Many Hindus are suffering from GASS. And GASS is genetically acquired slavery syndrome. Those afflicted from it see themselves, their faith and traditions in low light and tend to exaggerate and extol the virtue of others.
Author O.P. Gupta, a former diplomat and now a committed soldier of the Hindu revival mission, in his book ?Vedic Equality and Hinduism? has analysed candidly the reasons for the state of the Hindu in the world today. According to him, some of the main reasons for this are the average Hindu'sattitude to life, the many deliberate lies and malicious misinterpretations of the Hindu scriptures and the social evils that have crept into the society. GASS forms an important part of the problem. He quotes many people, right from Robert Clive to the British High Commissioner in India in 1998, and Sir David Gore-Booth to Congress MP Rajiv Shukla to underscore the point that Hindus are perceived as people who were willing to crawl in anticipation of being asked to bend.
The education that we receive, especially with regard to our history and culture is pathetic. Even Jawaharlal Nehru, who did not have to read the texts books authored by the Romila Thapars and Shrimalis said ?the history we learn in school or college is usually not up to much…. I learnt very little of the history of India and even the history of India that I learnt was largely wrong or distorted and written by people who looked upon our country.? The sources of our history lessons continue to be the same, with the historians claiming that Indians in the Vedic times ate beef and that the Aryans came from outside and that the Dravidians were ?very different? from the Aryans and the original inhabitants of this great land were only Adivasis and tribes.
The book demolishes with convincing evidences that each of these propositions are wrong and some of them were contrived and spread to divide the Hindus. Quoting the very same verses that the Hindu bashers have used for supporting cow slaughter and for creating myths about the different races, Gupta points out the derived meanings, mischievously done. For instance, there have been several scholars who argued that the Vedic people ate beef. Gupta points out that there are several slokas devoted to cow worship in the Vedas. The cow is repeatedly referred to as agh(a)nya which means ?the one who cannot and should not be killed or slaughtered.? In fact, it even prescribed punishment for the person who killed a cow. The historians, who supported cow slaughter have relied on secondary sources and translations of Vedas sponsored by the British instead of reaching the primary sources, i.e., the Vedas.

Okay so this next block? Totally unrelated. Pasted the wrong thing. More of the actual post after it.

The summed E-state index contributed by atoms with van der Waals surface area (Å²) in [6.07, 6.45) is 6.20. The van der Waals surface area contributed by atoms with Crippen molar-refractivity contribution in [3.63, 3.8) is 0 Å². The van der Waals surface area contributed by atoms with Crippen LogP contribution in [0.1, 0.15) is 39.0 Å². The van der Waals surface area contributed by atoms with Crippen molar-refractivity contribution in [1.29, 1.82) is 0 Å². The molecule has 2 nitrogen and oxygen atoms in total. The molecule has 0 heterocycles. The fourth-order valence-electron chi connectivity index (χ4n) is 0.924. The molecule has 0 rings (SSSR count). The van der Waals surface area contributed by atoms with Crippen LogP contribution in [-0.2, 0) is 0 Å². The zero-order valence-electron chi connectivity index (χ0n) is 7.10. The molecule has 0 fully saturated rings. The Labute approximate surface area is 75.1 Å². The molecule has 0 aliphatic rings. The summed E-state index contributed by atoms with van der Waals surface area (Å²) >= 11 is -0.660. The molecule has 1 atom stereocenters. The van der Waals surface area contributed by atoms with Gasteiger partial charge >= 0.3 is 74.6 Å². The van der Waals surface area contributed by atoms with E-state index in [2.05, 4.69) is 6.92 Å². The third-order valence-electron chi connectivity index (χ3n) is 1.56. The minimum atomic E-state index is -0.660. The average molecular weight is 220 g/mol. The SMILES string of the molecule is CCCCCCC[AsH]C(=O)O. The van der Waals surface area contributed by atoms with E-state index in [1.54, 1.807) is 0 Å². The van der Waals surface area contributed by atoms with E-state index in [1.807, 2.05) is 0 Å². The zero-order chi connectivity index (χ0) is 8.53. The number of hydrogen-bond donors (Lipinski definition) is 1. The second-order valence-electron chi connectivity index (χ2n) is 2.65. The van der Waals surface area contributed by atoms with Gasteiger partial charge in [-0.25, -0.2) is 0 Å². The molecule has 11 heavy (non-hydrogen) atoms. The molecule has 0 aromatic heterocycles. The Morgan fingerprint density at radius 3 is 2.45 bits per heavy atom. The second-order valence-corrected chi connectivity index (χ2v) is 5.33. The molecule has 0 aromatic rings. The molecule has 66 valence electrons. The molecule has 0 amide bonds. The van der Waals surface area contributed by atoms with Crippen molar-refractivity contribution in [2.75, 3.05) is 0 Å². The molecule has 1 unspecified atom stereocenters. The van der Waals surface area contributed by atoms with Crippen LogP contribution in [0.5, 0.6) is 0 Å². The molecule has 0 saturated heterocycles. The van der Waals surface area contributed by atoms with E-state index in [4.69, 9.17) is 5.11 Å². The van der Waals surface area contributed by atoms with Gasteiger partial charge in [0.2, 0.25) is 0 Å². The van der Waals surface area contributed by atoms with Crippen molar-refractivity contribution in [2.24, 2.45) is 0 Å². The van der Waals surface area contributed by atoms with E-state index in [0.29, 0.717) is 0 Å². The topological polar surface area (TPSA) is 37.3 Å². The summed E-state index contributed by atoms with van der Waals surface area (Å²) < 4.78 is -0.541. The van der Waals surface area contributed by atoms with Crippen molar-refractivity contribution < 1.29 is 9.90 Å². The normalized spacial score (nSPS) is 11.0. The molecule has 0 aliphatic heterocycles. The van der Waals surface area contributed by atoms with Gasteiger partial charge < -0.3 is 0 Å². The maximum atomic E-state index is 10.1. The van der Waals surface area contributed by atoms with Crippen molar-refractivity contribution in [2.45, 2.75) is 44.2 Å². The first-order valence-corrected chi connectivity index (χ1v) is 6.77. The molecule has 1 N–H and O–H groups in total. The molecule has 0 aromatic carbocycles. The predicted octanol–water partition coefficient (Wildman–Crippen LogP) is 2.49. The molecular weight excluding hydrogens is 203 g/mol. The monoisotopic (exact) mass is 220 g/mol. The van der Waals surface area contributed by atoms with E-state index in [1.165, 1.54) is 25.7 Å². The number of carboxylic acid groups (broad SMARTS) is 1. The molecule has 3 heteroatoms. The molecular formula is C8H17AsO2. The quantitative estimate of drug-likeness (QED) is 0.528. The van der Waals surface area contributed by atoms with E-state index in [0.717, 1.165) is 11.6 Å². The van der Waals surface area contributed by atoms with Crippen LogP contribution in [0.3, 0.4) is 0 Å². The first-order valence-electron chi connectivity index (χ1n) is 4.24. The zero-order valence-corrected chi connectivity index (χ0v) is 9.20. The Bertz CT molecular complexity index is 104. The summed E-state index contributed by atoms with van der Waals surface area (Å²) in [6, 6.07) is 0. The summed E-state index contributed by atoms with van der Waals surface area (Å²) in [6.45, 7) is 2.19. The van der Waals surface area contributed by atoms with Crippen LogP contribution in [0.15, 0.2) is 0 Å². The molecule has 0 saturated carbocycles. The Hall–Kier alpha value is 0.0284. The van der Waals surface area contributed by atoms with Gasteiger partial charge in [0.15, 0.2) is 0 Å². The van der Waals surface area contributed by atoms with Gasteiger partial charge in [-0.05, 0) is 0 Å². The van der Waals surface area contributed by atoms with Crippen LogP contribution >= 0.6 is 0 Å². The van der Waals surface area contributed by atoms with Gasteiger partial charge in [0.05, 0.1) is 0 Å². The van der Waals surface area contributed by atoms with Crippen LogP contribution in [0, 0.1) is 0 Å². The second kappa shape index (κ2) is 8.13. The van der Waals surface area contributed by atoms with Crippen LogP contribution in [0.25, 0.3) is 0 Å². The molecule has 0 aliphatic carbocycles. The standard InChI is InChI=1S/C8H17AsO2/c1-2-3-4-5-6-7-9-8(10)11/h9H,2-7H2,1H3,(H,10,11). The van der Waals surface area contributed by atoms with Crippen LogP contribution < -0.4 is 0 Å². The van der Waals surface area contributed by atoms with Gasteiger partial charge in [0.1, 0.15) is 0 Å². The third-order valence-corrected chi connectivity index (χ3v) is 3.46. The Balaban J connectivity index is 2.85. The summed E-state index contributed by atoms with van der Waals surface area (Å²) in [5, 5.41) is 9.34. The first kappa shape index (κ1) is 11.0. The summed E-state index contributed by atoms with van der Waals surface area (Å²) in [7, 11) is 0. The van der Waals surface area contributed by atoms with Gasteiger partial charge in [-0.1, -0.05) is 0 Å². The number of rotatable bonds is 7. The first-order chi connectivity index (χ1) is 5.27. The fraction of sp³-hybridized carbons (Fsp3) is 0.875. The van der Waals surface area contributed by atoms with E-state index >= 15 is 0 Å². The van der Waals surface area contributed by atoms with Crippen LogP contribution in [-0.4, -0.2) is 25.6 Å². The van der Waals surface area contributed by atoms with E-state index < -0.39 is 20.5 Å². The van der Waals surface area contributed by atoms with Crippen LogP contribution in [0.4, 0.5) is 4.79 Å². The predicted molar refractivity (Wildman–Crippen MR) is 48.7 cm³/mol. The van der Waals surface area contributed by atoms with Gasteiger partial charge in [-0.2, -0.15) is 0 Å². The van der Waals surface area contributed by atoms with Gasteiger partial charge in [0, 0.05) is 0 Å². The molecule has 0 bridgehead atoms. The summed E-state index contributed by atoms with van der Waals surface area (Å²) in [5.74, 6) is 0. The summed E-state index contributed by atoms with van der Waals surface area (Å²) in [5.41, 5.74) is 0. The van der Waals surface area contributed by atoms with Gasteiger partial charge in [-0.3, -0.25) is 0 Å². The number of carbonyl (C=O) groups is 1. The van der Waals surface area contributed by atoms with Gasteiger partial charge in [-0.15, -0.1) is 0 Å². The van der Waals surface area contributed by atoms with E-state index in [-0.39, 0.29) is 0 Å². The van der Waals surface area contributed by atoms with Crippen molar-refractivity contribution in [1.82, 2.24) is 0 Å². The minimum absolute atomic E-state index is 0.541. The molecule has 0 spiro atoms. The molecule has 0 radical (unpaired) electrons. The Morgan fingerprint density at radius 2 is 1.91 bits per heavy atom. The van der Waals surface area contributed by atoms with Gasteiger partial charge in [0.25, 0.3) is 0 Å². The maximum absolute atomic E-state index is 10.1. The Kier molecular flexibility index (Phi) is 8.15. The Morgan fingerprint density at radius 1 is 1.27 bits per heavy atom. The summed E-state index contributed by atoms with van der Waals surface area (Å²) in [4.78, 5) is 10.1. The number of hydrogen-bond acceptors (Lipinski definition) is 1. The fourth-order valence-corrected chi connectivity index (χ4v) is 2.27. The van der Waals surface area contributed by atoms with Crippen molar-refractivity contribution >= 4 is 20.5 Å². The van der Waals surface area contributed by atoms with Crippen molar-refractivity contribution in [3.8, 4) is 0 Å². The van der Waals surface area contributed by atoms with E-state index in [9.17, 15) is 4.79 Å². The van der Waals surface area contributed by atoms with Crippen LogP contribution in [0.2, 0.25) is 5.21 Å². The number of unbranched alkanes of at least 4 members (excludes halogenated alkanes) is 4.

Similar is the case in regard to the caste system, widow remarriage and gender equality. According to the book, the Vedas propound re-marriage of the widow, in fact, there is no reference to the status of widowhood. A woman who lost her husband is to be taken into the fold of his brother to be nurtured and cared for. No Vedic hymn anywhere refers to keep women away from knowledge. On the other hand, the book gives a list of great rishikas (women rishis) who were revealed the Vedic richas.
The Hindu way of daily worship, which includes the meditation, is highly commended by the science today. According to some recent findings quoted in the book a hormone called DHEA (dehydroepiandrosterone, a 19-carbon steroid) activated from the adrenal glands, is anti-aging and anti-stress. This hormone is not found in any food item. Meditating has been found to stimulate it.
The author strongly pleads for a movement among the Hindus to remove the bane of casteism, gender and social inequalities and an all-out effort to unite the Hindus in the strength of the Vedas and the Bhagawat Gita, the two primary sources for all that is Hindu. ?Vedic Equality and Hinduism? is a source book for the everyday questions that one encounters on the various misconceptions of Hinduism. The index needs to be revised and made elaborate for a more ready reference.
(New Age Books, A-44, Narain Phase-I, New Delhi-110 028,)